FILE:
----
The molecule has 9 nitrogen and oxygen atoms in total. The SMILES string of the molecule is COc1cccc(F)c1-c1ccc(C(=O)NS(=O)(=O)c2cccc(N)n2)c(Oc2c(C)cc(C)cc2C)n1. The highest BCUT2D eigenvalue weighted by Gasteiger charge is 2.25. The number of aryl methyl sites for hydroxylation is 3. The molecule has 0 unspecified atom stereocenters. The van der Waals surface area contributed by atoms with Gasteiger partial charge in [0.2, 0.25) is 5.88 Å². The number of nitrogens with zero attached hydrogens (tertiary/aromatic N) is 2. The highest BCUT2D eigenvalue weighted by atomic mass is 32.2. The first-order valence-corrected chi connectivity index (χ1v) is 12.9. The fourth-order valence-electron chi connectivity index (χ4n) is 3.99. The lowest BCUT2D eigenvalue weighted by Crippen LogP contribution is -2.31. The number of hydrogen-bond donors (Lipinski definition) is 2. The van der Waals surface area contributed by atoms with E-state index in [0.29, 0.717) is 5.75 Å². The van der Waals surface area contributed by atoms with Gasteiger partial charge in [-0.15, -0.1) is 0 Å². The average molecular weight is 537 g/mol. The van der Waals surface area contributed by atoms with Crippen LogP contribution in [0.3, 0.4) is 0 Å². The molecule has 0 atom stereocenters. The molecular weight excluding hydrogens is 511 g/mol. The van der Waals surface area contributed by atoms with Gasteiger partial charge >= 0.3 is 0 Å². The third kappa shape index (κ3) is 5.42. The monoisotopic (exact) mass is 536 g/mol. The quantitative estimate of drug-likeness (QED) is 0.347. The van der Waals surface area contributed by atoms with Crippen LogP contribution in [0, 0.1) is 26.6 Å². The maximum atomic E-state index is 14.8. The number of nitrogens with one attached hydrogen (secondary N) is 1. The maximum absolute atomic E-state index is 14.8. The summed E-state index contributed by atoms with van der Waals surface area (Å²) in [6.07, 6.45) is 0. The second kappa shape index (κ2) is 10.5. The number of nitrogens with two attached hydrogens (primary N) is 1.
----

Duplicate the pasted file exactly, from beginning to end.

The molecule has 9 nitrogen and oxygen atoms in total. The SMILES string of the molecule is COc1cccc(F)c1-c1ccc(C(=O)NS(=O)(=O)c2cccc(N)n2)c(Oc2c(C)cc(C)cc2C)n1. The highest BCUT2D eigenvalue weighted by Gasteiger charge is 2.25. The number of aryl methyl sites for hydroxylation is 3. The molecule has 0 unspecified atom stereocenters. The van der Waals surface area contributed by atoms with Gasteiger partial charge in [0.2, 0.25) is 5.88 Å². The number of nitrogens with zero attached hydrogens (tertiary/aromatic N) is 2. The highest BCUT2D eigenvalue weighted by atomic mass is 32.2. The first-order valence-corrected chi connectivity index (χ1v) is 12.9. The fourth-order valence-electron chi connectivity index (χ4n) is 3.99. The lowest BCUT2D eigenvalue weighted by Crippen LogP contribution is -2.31. The number of hydrogen-bond donors (Lipinski definition) is 2. The van der Waals surface area contributed by atoms with E-state index in [0.29, 0.717) is 5.75 Å². The van der Waals surface area contributed by atoms with Gasteiger partial charge in [-0.15, -0.1) is 0 Å². The average molecular weight is 537 g/mol. The van der Waals surface area contributed by atoms with Crippen LogP contribution in [0.3, 0.4) is 0 Å². The molecule has 0 atom stereocenters. The molecular weight excluding hydrogens is 511 g/mol. The van der Waals surface area contributed by atoms with Gasteiger partial charge >= 0.3 is 0 Å². The third kappa shape index (κ3) is 5.42. The monoisotopic (exact) mass is 536 g/mol. The quantitative estimate of drug-likeness (QED) is 0.347. The van der Waals surface area contributed by atoms with Crippen LogP contribution in [0, 0.1) is 26.6 Å². The maximum atomic E-state index is 14.8. The number of nitrogens with one attached hydrogen (secondary N) is 1. The maximum absolute atomic E-state index is 14.8. The summed E-state index contributed by atoms with van der Waals surface area (Å²) in [6.07, 6.45) is 0. The second kappa shape index (κ2) is 10.5. The number of nitrogens with two attached hydrogens (primary N) is 1.